Richard Harbridge recently posted an article on SharePoint workflow, explaining rather brilliantly what they are, how they work, how you should think about them, and so on.
He asked for comments on Facebook, and I responded with one thing I feel he is forgetting, that is vital to securing SharePoint success.
You see, unlike that may be the attitude of many, a SharePoint workflow is not a business process. A SharePoint workflow is there to support a business process, but it isn’t and should never be the process itself.
Let me elaborate what that means.
The Lock of Doom
A lock of doom, well, I’m not really sure it is a term, but it sounded ominous, is when you have something that is so important you can’t live without it but so complex that you don’t dare change it. A lot of legacy software systems are like this; they were built as atomic units and 20 years down the line, the original developers are gone and nobody knows how to maintain the system. You’re locked in and you can’t change.
A key feature in well-designed software solutions is the ability to create loosely coupled components that work together to achieve a goal. If any component fails, needs to be modified, or replaced with different functionality, that’s fine because we can work on a single component only, leaving the others to go about their business.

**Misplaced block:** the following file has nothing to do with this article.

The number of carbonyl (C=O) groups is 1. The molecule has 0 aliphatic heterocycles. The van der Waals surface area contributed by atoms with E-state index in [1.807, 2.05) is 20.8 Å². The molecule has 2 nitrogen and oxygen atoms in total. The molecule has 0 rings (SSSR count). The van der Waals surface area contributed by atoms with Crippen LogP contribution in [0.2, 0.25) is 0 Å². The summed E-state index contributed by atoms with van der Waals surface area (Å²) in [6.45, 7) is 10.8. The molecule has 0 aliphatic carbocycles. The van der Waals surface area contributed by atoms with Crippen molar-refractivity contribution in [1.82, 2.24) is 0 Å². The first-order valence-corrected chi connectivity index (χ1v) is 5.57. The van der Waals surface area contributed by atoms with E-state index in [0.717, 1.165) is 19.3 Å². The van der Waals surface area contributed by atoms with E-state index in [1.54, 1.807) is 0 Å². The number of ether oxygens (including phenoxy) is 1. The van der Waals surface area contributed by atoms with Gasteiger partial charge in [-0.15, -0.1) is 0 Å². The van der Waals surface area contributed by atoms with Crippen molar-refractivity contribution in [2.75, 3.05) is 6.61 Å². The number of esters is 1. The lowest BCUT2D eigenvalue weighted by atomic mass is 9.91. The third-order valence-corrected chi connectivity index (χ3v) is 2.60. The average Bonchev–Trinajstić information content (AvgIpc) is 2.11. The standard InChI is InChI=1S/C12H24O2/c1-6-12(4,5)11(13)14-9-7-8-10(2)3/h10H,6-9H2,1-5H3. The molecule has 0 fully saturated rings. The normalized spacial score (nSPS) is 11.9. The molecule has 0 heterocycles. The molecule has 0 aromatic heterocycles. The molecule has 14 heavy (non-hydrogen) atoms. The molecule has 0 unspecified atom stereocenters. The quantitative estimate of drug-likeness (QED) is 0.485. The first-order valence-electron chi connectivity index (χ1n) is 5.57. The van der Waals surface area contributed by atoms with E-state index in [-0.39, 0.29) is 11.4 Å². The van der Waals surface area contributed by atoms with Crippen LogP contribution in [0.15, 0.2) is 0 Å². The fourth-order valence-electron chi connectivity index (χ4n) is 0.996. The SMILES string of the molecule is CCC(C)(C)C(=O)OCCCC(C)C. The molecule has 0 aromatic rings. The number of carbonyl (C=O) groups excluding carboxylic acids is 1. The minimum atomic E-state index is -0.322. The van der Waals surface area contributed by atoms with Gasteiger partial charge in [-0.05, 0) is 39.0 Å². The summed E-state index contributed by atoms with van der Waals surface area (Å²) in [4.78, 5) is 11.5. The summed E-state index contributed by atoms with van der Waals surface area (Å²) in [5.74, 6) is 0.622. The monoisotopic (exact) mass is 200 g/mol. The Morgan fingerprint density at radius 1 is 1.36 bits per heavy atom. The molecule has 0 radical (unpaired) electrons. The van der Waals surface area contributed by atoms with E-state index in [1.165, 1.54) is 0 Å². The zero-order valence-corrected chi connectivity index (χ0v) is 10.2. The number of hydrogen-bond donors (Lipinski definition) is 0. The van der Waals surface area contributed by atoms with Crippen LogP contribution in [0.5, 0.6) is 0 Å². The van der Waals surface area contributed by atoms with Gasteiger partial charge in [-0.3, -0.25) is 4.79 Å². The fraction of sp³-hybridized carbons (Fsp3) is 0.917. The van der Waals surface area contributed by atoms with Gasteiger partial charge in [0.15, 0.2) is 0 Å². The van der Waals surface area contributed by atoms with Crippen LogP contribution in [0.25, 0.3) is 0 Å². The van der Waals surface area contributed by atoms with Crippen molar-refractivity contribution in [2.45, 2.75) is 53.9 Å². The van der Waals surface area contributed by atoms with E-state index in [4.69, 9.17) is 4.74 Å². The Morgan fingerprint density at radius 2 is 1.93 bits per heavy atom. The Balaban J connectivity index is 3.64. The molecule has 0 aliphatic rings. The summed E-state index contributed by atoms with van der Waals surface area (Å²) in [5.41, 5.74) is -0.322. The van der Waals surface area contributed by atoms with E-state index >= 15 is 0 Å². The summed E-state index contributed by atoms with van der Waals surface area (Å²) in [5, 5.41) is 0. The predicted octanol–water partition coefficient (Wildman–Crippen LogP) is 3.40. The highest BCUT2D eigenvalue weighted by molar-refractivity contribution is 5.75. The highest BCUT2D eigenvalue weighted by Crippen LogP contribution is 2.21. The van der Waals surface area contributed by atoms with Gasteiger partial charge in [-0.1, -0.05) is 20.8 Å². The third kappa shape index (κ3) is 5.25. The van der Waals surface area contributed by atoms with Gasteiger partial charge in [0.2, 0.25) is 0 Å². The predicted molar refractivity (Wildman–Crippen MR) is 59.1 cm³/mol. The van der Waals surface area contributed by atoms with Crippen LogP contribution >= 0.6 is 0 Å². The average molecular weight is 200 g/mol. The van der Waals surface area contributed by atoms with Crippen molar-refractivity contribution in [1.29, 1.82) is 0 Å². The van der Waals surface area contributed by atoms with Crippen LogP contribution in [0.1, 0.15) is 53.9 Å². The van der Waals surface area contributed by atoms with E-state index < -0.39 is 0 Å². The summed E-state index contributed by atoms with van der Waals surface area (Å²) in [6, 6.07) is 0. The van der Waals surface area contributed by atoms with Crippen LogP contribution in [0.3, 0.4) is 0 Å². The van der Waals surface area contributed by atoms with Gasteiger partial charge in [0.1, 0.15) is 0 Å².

I’m not going into too many technical details here, but think of it like a mobile phone charger. The process at which we’re looking is to get power from somewhere into your phone.
To get your Android or Windows phone to work, because you’re an idiot if you use iPhone, you need three loosely coupled components. You need
- The power grid
- The charger
- The phone
Each of these components have specific tasks that they do successfully (another reason why I can’t include the iPhone in the list). The power grid delivers electricity to your socket, the charger converts that electricity into a format that the phone can use, and the phone eats that electricity like it’s candy.
You can replace any of these components, however. If your charger breaks, you can get another one or a different one. The power grid doesn’t even need to be the power grid, it can easily be a USB port on a PC. In fact, with these components, provided again you stay away from that god-awful iPhone thingy, you can charge other things too, like your MP3 player (no, not iPod), your tablet (no, not iPad), or your headset.
The interchangeability of the components means you have reuse and adaptability.
Imagine what the world would look like if all electrical devices had to be built into the power grid, like one giant atomic super-entity. It would be really impractical; you couldn’t put away your vacuum cleaner, for example, and you’d have to have the world’s longest cable to have a mobile phone. And, if something broke, you’d have to fix the entire grid. This would really be a lock of doom, because you would have to know about every single future device when you designed the power grid. Luckily, we have come up with far better solutions.
The process, however, is simple; you want to get electricity from wherever it is produced into your phone. The workflow and the components used to drive this process are the power grid, the charger, and the phone, but these are not the process.